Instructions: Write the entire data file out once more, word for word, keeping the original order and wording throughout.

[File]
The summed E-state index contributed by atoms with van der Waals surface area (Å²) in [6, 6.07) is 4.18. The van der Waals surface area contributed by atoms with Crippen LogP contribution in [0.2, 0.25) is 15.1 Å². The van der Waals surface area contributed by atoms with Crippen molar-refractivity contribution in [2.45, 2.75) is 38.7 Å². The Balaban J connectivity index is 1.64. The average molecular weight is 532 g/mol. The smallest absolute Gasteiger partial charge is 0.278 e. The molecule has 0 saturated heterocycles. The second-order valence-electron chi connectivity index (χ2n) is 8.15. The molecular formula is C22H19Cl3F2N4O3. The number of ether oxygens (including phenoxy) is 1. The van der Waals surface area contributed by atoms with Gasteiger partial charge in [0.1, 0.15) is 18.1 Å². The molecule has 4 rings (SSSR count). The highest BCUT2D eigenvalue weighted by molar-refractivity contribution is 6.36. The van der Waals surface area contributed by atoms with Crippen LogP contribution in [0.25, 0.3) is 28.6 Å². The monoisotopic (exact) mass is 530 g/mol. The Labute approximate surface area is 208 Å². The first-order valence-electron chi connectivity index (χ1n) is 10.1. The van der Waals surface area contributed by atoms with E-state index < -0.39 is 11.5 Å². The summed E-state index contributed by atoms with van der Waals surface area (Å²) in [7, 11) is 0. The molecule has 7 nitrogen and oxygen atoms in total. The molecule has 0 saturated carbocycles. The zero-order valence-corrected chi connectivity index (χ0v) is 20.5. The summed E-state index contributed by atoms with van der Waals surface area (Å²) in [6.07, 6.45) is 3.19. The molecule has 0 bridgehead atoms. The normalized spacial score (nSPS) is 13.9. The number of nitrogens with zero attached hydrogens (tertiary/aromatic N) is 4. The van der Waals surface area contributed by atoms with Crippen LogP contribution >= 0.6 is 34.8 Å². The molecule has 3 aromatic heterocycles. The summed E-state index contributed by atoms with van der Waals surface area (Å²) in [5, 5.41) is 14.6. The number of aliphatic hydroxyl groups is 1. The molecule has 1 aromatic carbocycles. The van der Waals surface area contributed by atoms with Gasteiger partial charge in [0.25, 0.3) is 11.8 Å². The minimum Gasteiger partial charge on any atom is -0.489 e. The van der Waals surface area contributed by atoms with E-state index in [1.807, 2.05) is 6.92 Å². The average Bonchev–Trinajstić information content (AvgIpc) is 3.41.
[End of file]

The summed E-state index contributed by atoms with van der Waals surface area (Å²) in [6, 6.07) is 4.18. The van der Waals surface area contributed by atoms with Crippen LogP contribution in [0.2, 0.25) is 15.1 Å². The van der Waals surface area contributed by atoms with Crippen molar-refractivity contribution in [2.45, 2.75) is 38.7 Å². The Balaban J connectivity index is 1.64. The average molecular weight is 532 g/mol. The smallest absolute Gasteiger partial charge is 0.278 e. The molecule has 0 saturated heterocycles. The second-order valence-electron chi connectivity index (χ2n) is 8.15. The molecular formula is C22H19Cl3F2N4O3. The number of ether oxygens (including phenoxy) is 1. The van der Waals surface area contributed by atoms with Gasteiger partial charge in [0.1, 0.15) is 18.1 Å². The molecule has 4 rings (SSSR count). The highest BCUT2D eigenvalue weighted by molar-refractivity contribution is 6.36. The van der Waals surface area contributed by atoms with Crippen LogP contribution in [0.25, 0.3) is 28.6 Å². The monoisotopic (exact) mass is 530 g/mol. The Labute approximate surface area is 208 Å². The first-order valence-electron chi connectivity index (χ1n) is 10.1. The van der Waals surface area contributed by atoms with E-state index < -0.39 is 11.5 Å². The summed E-state index contributed by atoms with van der Waals surface area (Å²) in [7, 11) is 0. The molecule has 7 nitrogen and oxygen atoms in total. The molecule has 0 saturated carbocycles. The zero-order valence-corrected chi connectivity index (χ0v) is 20.5. The summed E-state index contributed by atoms with van der Waals surface area (Å²) in [6.07, 6.45) is 3.19. The molecule has 0 bridgehead atoms. The normalized spacial score (nSPS) is 13.9. The number of nitrogens with zero attached hydrogens (tertiary/aromatic N) is 4. The van der Waals surface area contributed by atoms with Crippen LogP contribution >= 0.6 is 34.8 Å². The molecule has 3 aromatic heterocycles. The summed E-state index contributed by atoms with van der Waals surface area (Å²) in [5, 5.41) is 14.6. The number of aliphatic hydroxyl groups is 1. The molecule has 1 aromatic carbocycles. The van der Waals surface area contributed by atoms with Gasteiger partial charge in [0.25, 0.3) is 11.8 Å². The minimum Gasteiger partial charge on any atom is -0.489 e. The van der Waals surface area contributed by atoms with E-state index in [1.807, 2.05) is 6.92 Å². The average Bonchev–Trinajstić information content (AvgIpc) is 3.41.